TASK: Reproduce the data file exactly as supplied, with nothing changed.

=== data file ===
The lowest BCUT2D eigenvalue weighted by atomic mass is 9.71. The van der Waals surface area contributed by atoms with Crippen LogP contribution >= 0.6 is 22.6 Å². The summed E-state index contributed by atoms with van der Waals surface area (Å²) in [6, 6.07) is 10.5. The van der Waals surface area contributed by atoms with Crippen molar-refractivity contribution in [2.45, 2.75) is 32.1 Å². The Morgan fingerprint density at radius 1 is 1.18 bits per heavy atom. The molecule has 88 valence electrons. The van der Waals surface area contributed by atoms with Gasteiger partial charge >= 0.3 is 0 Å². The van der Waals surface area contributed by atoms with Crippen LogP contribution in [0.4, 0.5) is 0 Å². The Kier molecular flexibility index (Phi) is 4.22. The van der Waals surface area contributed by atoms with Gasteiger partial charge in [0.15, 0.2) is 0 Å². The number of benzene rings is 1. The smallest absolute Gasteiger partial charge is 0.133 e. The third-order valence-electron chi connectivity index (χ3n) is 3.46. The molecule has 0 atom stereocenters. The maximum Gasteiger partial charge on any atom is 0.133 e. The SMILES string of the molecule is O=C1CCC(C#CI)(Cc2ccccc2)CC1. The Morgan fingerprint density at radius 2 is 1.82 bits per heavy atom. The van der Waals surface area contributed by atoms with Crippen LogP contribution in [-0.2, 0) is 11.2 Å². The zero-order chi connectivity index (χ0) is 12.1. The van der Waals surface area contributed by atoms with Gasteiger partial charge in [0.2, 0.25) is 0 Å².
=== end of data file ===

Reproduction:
The lowest BCUT2D eigenvalue weighted by atomic mass is 9.71. The van der Waals surface area contributed by atoms with Crippen LogP contribution >= 0.6 is 22.6 Å². The summed E-state index contributed by atoms with van der Waals surface area (Å²) in [6, 6.07) is 10.5. The van der Waals surface area contributed by atoms with Crippen molar-refractivity contribution in [2.45, 2.75) is 32.1 Å². The Morgan fingerprint density at radius 1 is 1.18 bits per heavy atom. The molecule has 88 valence electrons. The van der Waals surface area contributed by atoms with Gasteiger partial charge >= 0.3 is 0 Å². The van der Waals surface area contributed by atoms with Crippen LogP contribution in [0.4, 0.5) is 0 Å². The Kier molecular flexibility index (Phi) is 4.22. The van der Waals surface area contributed by atoms with Gasteiger partial charge in [0.15, 0.2) is 0 Å². The number of benzene rings is 1. The smallest absolute Gasteiger partial charge is 0.133 e. The third-order valence-electron chi connectivity index (χ3n) is 3.46. The molecule has 0 atom stereocenters. The maximum Gasteiger partial charge on any atom is 0.133 e. The SMILES string of the molecule is O=C1CCC(C#CI)(Cc2ccccc2)CC1. The Morgan fingerprint density at radius 2 is 1.82 bits per heavy atom. The van der Waals surface area contributed by atoms with Crippen LogP contribution in [-0.2, 0) is 11.2 Å². The zero-order chi connectivity index (χ0) is 12.1. The van der Waals surface area contributed by atoms with Gasteiger partial charge in [0.2, 0.25) is 0 Å².